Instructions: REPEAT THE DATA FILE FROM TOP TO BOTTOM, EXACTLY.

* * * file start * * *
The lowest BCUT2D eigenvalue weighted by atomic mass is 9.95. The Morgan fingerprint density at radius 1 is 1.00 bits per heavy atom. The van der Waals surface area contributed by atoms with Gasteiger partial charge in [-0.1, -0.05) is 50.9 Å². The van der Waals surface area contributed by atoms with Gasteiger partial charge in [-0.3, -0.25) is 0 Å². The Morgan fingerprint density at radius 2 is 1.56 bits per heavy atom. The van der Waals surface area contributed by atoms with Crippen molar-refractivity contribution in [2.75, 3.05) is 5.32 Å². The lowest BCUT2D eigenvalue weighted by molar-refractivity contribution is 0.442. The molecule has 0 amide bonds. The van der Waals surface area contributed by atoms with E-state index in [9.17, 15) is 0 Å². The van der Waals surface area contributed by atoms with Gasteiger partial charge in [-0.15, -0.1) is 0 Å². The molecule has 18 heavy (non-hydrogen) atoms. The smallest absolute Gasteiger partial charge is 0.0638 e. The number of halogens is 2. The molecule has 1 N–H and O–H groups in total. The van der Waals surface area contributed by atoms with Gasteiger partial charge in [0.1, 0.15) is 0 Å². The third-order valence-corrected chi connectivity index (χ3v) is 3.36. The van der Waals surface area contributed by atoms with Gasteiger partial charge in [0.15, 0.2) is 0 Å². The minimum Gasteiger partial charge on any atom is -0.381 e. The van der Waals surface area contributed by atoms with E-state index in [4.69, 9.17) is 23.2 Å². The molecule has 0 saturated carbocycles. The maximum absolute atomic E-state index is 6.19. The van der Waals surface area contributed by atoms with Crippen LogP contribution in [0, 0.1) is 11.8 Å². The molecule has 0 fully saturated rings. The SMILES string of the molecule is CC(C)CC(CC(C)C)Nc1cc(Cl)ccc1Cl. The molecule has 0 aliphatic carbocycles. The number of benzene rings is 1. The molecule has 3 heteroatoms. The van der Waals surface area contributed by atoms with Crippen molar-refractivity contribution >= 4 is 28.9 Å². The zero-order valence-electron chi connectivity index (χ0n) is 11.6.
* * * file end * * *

The lowest BCUT2D eigenvalue weighted by atomic mass is 9.95. The Morgan fingerprint density at radius 1 is 1.00 bits per heavy atom. The van der Waals surface area contributed by atoms with Gasteiger partial charge in [-0.1, -0.05) is 50.9 Å². The van der Waals surface area contributed by atoms with Gasteiger partial charge in [-0.3, -0.25) is 0 Å². The Morgan fingerprint density at radius 2 is 1.56 bits per heavy atom. The van der Waals surface area contributed by atoms with Crippen molar-refractivity contribution in [2.75, 3.05) is 5.32 Å². The lowest BCUT2D eigenvalue weighted by molar-refractivity contribution is 0.442. The molecule has 0 amide bonds. The van der Waals surface area contributed by atoms with E-state index in [9.17, 15) is 0 Å². The van der Waals surface area contributed by atoms with Gasteiger partial charge in [-0.15, -0.1) is 0 Å². The molecule has 18 heavy (non-hydrogen) atoms. The smallest absolute Gasteiger partial charge is 0.0638 e. The number of halogens is 2. The molecule has 1 N–H and O–H groups in total. The van der Waals surface area contributed by atoms with Gasteiger partial charge in [0.1, 0.15) is 0 Å². The third-order valence-corrected chi connectivity index (χ3v) is 3.36. The van der Waals surface area contributed by atoms with Gasteiger partial charge in [0.15, 0.2) is 0 Å². The minimum Gasteiger partial charge on any atom is -0.381 e. The van der Waals surface area contributed by atoms with E-state index in [4.69, 9.17) is 23.2 Å². The molecule has 0 saturated carbocycles. The maximum absolute atomic E-state index is 6.19. The van der Waals surface area contributed by atoms with Crippen LogP contribution in [0, 0.1) is 11.8 Å². The molecule has 0 fully saturated rings. The SMILES string of the molecule is CC(C)CC(CC(C)C)Nc1cc(Cl)ccc1Cl. The molecule has 0 aliphatic carbocycles. The number of benzene rings is 1. The molecule has 3 heteroatoms. The van der Waals surface area contributed by atoms with Crippen molar-refractivity contribution >= 4 is 28.9 Å². The zero-order valence-electron chi connectivity index (χ0n) is 11.6.